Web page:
In the cafe

In the cafe

My WI doesn’t have a formal meeting in August, but we usually get together in someone’s garden or arrange to meet up for a walk or something. A year or two ago, we read of a book, supposedly written by “the village”, though no-one seemed to know anyone involved in the project. We wanted to know more - who? how? why? and for our August meeting we invited the author to come and tell us about it. It was clear that, though we thought we knew everyone, actually, we didn’t. We ladies of a certain age had grown together by means of the babysitting circle, playgroup, WI, school…but how might the men meet? And what about this bunch of home-based professionals who found it isolating and difficult to network? There’s no Post Office these days, no village shop, neither of the two pubs open at lunchtime. There was a definite need for a place to meet!


A village cafe was the answer. With cake!

Had it been left to those of us sitting chatting, it would have ended there, but thankfully, our friend Jennie is a bit of a star and one of those women who get on with it. In no time at all, she’d rallied the troops, booked the Social Club for Tuesday mornings as far as the eye could see and had a long list of volunteers. We were set.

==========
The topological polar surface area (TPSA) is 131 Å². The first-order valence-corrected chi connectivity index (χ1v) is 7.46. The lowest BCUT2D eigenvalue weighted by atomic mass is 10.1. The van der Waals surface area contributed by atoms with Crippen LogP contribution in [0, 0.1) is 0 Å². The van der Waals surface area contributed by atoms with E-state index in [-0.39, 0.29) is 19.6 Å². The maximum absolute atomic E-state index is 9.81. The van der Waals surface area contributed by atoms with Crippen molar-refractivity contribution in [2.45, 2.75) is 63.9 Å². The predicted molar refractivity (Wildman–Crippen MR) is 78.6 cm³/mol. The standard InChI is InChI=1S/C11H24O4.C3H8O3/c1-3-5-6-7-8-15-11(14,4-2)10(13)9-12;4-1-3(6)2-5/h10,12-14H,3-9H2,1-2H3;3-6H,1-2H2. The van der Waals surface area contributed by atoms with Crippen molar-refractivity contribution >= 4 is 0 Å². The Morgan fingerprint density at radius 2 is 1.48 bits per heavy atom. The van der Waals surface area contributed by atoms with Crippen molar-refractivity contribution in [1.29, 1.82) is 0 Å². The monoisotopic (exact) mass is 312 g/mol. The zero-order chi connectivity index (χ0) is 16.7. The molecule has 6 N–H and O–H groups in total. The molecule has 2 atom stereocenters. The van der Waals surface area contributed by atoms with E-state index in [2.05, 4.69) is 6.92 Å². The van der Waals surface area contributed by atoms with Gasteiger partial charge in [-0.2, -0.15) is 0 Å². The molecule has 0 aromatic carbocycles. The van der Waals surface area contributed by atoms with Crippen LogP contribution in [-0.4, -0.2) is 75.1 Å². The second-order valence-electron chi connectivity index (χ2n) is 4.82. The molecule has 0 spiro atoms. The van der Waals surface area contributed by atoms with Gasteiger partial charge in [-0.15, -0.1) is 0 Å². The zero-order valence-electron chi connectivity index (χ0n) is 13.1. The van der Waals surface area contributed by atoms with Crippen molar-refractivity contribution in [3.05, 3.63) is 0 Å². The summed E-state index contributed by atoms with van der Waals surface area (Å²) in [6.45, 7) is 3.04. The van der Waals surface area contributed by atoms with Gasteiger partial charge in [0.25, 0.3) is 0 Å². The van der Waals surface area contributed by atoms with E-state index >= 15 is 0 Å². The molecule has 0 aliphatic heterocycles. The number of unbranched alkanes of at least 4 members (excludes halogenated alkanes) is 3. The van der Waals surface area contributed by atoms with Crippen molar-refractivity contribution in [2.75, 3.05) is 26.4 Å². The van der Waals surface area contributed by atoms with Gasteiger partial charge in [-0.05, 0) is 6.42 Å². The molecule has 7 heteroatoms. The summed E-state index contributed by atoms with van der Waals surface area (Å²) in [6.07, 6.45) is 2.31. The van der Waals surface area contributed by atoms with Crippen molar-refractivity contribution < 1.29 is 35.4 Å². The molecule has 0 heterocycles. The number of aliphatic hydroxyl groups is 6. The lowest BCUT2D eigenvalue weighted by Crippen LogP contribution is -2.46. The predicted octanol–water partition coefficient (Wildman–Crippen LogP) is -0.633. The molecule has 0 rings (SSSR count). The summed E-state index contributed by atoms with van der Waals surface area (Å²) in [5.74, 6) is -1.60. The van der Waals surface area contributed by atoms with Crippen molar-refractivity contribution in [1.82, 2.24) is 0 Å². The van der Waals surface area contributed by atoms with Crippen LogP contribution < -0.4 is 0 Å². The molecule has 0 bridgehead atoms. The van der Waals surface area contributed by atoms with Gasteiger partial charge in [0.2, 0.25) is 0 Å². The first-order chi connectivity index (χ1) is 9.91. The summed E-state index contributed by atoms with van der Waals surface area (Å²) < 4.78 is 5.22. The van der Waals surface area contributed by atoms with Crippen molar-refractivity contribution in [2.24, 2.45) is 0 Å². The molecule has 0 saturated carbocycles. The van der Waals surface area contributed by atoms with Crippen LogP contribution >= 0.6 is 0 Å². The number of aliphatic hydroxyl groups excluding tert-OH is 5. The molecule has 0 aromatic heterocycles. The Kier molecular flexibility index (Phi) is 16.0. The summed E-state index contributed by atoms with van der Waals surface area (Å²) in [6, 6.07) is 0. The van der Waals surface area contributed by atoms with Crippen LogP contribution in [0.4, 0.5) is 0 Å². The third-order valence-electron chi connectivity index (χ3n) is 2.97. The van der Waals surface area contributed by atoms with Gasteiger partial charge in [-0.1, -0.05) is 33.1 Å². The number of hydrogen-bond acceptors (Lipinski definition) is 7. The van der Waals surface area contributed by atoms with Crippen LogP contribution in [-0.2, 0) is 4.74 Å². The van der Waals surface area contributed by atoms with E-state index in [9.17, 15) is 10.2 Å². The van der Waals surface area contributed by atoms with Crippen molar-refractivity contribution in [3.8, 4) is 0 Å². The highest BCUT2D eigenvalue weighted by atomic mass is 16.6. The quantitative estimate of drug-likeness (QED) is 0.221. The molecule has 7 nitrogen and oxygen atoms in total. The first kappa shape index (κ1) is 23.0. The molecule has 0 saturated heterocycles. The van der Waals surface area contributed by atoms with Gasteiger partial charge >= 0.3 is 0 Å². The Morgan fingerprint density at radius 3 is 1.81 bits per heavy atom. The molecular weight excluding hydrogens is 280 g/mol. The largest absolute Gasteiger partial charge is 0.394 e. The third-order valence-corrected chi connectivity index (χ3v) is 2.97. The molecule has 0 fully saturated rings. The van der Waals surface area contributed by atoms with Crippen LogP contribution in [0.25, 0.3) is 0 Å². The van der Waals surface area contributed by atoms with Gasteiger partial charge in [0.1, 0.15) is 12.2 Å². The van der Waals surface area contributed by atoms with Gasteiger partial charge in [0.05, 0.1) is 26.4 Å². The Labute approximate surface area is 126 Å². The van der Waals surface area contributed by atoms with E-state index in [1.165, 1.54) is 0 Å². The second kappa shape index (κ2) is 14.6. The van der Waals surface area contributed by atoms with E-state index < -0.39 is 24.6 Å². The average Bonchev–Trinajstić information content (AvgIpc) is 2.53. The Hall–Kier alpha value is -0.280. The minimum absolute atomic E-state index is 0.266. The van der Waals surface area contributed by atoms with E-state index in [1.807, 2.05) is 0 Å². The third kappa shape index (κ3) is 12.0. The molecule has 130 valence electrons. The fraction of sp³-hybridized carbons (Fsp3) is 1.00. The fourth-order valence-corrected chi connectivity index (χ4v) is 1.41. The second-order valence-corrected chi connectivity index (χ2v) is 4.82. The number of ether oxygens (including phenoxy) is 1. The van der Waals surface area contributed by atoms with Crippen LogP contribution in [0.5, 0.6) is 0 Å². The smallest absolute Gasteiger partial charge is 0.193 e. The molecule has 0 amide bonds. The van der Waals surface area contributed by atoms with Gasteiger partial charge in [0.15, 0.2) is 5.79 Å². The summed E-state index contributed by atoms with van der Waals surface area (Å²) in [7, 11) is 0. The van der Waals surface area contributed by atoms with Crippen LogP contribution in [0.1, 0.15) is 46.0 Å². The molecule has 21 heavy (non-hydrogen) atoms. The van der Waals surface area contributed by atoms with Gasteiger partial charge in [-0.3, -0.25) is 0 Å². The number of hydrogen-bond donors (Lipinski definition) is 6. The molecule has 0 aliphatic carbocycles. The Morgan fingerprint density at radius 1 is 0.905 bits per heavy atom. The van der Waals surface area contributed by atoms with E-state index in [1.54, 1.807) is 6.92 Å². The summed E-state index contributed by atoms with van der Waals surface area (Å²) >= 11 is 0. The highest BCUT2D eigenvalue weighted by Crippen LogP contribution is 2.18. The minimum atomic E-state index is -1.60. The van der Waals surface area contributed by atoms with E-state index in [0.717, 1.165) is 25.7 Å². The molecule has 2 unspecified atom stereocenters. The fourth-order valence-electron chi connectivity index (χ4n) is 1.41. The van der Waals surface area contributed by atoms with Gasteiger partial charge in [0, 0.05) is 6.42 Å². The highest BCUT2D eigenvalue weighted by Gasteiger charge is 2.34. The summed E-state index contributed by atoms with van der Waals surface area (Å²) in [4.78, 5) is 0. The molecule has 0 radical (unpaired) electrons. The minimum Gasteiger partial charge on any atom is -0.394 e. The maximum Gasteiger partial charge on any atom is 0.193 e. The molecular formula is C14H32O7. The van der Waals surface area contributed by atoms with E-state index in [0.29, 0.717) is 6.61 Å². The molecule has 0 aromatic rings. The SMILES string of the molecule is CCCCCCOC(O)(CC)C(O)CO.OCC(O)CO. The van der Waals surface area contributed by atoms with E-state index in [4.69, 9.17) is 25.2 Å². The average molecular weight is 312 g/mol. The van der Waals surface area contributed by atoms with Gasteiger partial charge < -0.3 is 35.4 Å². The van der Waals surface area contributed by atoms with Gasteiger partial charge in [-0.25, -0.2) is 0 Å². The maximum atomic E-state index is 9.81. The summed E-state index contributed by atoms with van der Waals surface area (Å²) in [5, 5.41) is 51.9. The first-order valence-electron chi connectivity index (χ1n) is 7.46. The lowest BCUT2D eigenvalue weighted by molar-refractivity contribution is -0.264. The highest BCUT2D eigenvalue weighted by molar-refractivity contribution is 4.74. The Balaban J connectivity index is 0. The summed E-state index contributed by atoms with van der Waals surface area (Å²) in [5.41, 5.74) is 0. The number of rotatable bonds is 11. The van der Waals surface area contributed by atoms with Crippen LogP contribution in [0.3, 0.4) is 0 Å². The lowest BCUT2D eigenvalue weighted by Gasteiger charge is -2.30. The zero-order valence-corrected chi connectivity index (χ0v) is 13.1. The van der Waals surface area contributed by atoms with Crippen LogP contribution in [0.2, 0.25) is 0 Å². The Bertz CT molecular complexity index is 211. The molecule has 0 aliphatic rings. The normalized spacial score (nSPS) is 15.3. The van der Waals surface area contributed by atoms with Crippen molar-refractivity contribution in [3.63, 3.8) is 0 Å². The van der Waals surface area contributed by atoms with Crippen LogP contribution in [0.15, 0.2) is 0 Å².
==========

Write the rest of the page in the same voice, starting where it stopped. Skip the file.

We agreed from the start, it couldn’t be a “WI thing”, a “school-mum thing” or a “church thing”. It needed the involvement and participation of everyone and that’s exactly how it’s turned out.


Every Tuesday morning then, the Community Café is open for business, with a range of home-made cakes, coffee and tea and things for the children too. It usually begins around 9am, when the children have been taken to school and the Mums (and one or two Dads) drop in for a coffee before getting on with their day. By around 10.30, the club is usually packed with groups of friends and those who simply fancy a chat over a hot drink and piece of cake. From behind the counter, I see people I haven’t seen for years and made the two young women in my “team” smile as I described the group of grey haired ladies as “the baby sitting circle” : well, that’s how I knew them! No matter that those babies are all in their thirties and forties now - we are all still just the same as we were then ;-)


Each week, around sixty people drop in and enjoy a bit of company and chatter. There’s a bunch of chaps who sit and read their papers and a few couples who enjoy the walk and a breath of fresh air. The last couple of months we’ve been trying out a programme of activities; a seed swap, a book swap, an art dabble and this morning, a knit and natter.


Of course, the morning flies by and in no time at all, everyone’s up to date with all the latest village news, the cake stands are empty and the washing up is almost done. Those of us who brought their knitting and crochet have a few rows done and one or two have been tempted to give it a try.


I’m not sure any of us any wiser or more optimistic about world events or government, but I’m sure everyone leaves feeling a little lighter as a result of a morning spent in good company.

It’s a very good thing you started, Jennie!


My fun continued for a little while longer, because I took the interesting route home to buy carrots. It wasn’t much of a chore, was it?

Mastering Patisserie

Mastering Patisserie

Life, recorded

Life, recorded